Edition 2 | December, 2017

Tip of the Iceberg

Just as the 6 to 12 year old period is where children are strongest physically,
this is also the period most receptive to intellectual learning.

Tip of the Iceberg

Trish Terrey, Director 6-9 Environment

Finding Prime FactorsFinding Prime FactorsStructure and order are two key elements that help the six to twelve year old child continue the process of self-construction, or learning through one's own experiences, although not in the same way as they did in the previous six years of development. Dr. Montessori likened this period of childhood to ‘a new birth.’ The absorbent mind of the first six years has changed to a reasoning mind. The child becomes an explorer of fact. He or she, can now think logically and make judgements. Just as this is the period where children are strongest physically, this is also the period most receptive to intellectual learning.

Prepared Environment

Structure and order appear throughout the 6-9 classroom. Perhaps the most immediate representation of structure and order would be the prepared environment, filled with beautiful materials, purposefully placed on clean shelves. Curriculum areas are ordered according to content, materials sequenced from simple to increasing complexity. Stationery, art materials, science equipment and outdoor areas are equally ordered and appealing in order to support the child's growing intellect and independence.

The Prepared Environment
More of The Prepared Environment


The Keys to the Understanding

Structure and order go beyond what we immediately notice in the classroom. Montessori presentations and lesson sequences are also carefully structured and meticulously prepared. These stories, demonstrations and experiences will offer children the keys to understanding the universe, including all its furnishings: plants; animals; physical geography; and human beings with their fundamental needs, languages, number systems and cultures. This is what Maria Montessori termed 'Cosmic Education'.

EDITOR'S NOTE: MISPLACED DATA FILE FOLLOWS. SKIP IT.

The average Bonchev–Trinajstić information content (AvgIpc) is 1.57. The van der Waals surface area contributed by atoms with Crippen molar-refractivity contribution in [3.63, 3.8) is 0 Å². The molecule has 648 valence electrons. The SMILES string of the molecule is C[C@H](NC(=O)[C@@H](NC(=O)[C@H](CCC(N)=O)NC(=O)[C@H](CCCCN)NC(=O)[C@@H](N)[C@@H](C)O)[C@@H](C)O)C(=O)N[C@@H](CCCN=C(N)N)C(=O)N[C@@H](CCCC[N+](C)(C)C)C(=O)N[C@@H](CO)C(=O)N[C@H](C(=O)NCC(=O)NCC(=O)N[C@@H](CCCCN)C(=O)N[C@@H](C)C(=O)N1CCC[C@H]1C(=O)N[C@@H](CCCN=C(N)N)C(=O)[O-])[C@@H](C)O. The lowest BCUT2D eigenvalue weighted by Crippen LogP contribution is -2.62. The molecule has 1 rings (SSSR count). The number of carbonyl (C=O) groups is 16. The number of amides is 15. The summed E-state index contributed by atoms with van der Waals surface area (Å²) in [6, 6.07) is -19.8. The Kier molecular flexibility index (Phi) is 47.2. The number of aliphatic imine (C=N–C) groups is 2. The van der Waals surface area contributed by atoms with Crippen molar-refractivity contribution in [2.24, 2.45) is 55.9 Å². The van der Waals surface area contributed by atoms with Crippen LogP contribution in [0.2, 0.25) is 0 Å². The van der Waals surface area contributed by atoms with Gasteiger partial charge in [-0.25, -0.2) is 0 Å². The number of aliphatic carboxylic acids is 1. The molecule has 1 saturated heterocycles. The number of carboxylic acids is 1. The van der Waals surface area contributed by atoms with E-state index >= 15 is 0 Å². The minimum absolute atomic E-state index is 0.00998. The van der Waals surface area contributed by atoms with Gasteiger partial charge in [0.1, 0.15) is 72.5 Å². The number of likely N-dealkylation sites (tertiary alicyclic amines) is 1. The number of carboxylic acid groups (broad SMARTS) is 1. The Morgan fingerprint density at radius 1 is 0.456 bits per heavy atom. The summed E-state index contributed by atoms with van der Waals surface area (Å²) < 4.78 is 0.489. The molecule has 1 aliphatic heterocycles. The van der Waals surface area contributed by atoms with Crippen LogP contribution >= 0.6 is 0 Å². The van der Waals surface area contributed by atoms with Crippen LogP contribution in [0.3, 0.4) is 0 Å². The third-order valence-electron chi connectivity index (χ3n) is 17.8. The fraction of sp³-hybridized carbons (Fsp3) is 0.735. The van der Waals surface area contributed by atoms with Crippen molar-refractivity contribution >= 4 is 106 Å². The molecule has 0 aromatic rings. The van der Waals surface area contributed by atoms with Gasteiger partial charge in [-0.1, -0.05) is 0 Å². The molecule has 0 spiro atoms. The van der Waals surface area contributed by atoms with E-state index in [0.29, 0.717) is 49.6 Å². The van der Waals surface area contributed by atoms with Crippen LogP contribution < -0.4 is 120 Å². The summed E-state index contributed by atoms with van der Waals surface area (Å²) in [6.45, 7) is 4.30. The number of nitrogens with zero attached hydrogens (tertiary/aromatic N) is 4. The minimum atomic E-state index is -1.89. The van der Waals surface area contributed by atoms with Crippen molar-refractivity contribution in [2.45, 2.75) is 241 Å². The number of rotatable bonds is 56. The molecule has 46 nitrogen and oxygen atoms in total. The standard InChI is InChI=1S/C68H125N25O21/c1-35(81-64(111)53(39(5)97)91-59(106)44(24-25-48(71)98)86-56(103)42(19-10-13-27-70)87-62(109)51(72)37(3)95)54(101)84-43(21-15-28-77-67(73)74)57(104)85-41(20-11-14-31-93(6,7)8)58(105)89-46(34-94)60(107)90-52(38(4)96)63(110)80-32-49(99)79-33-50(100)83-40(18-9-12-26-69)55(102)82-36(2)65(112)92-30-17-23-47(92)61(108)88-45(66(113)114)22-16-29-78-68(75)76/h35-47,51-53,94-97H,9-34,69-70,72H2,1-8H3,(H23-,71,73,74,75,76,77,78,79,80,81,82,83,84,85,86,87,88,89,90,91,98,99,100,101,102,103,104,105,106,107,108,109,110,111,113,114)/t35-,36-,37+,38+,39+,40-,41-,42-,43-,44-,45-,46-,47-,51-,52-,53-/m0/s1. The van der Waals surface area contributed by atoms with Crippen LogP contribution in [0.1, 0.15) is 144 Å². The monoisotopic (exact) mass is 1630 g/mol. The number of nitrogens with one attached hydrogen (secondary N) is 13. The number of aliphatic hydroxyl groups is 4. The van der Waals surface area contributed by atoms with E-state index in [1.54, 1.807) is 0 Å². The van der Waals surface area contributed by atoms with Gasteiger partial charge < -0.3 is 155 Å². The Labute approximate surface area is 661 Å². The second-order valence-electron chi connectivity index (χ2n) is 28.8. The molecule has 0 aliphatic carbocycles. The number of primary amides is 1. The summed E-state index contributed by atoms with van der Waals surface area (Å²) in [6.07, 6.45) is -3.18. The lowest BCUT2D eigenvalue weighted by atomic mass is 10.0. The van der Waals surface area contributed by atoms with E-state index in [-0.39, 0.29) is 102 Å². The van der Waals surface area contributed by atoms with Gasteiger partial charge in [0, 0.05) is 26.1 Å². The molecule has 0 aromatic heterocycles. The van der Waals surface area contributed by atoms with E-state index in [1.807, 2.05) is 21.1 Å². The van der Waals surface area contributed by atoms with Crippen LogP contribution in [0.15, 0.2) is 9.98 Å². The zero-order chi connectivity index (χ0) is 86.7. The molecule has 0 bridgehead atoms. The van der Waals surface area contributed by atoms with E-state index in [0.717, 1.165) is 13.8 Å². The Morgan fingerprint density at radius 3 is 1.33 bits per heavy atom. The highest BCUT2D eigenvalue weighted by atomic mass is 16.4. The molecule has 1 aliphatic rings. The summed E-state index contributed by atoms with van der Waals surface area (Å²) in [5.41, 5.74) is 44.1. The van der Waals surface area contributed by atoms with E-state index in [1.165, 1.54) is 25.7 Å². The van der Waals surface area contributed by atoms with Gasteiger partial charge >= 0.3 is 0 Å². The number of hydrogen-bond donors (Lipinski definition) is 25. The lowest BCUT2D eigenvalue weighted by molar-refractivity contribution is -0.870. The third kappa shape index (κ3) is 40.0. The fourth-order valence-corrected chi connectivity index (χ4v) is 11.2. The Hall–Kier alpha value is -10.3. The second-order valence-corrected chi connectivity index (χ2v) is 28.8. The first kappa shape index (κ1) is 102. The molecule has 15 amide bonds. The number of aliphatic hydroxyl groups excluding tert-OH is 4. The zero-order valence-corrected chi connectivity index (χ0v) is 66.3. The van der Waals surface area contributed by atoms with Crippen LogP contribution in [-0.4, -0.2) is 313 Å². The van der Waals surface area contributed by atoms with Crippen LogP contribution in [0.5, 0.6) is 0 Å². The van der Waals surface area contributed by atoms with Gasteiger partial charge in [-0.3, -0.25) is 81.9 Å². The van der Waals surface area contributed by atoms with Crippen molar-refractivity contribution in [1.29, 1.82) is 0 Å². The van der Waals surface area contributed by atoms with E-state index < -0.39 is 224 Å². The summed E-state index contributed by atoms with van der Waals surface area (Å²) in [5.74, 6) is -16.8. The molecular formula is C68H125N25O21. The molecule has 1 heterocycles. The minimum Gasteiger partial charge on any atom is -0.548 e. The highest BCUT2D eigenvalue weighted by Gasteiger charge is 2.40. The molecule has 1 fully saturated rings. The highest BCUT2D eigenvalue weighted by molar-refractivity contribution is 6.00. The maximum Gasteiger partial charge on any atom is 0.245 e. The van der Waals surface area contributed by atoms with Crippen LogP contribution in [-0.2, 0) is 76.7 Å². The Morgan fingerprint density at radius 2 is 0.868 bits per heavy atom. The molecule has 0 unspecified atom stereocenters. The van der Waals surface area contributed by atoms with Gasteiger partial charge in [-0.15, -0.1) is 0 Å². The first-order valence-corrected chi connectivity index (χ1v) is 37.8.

The Leaf as a Food FactoryThe Leaf as a Food Factory

Through stories, demonstrations and experiences, we allow the child to build up a picture of the whole imposing reality of the universe. Giving children a framework helps them to orient themselves mentally, so that they can then explore, order and categorise what they see around them. It is important to note that, parallel to this, the child is also constructing their understanding of their own role and purpose in society and the world.

This is why, at this age, we still need to limit the materials in the classrooms. We just give the keys. Then we let the child take those keys and work with them until they come to their own understanding.


Structure and order are crucial to this process. Without structure and order, there is little foundation for building understanding. Conversely, by adding too much to the environment, or too many examples of the same thing, only has the effect of cluttering the child’s mind rather than showing a concept with clarity.

I hope this sheds a little more light on the structure and order that is present in the 6-12 year old Montessori classroom. We can liken it to an iceberg in some ways - what we see is immediately impressive, but what lies beneath the surface is so much greater than meets the eye.


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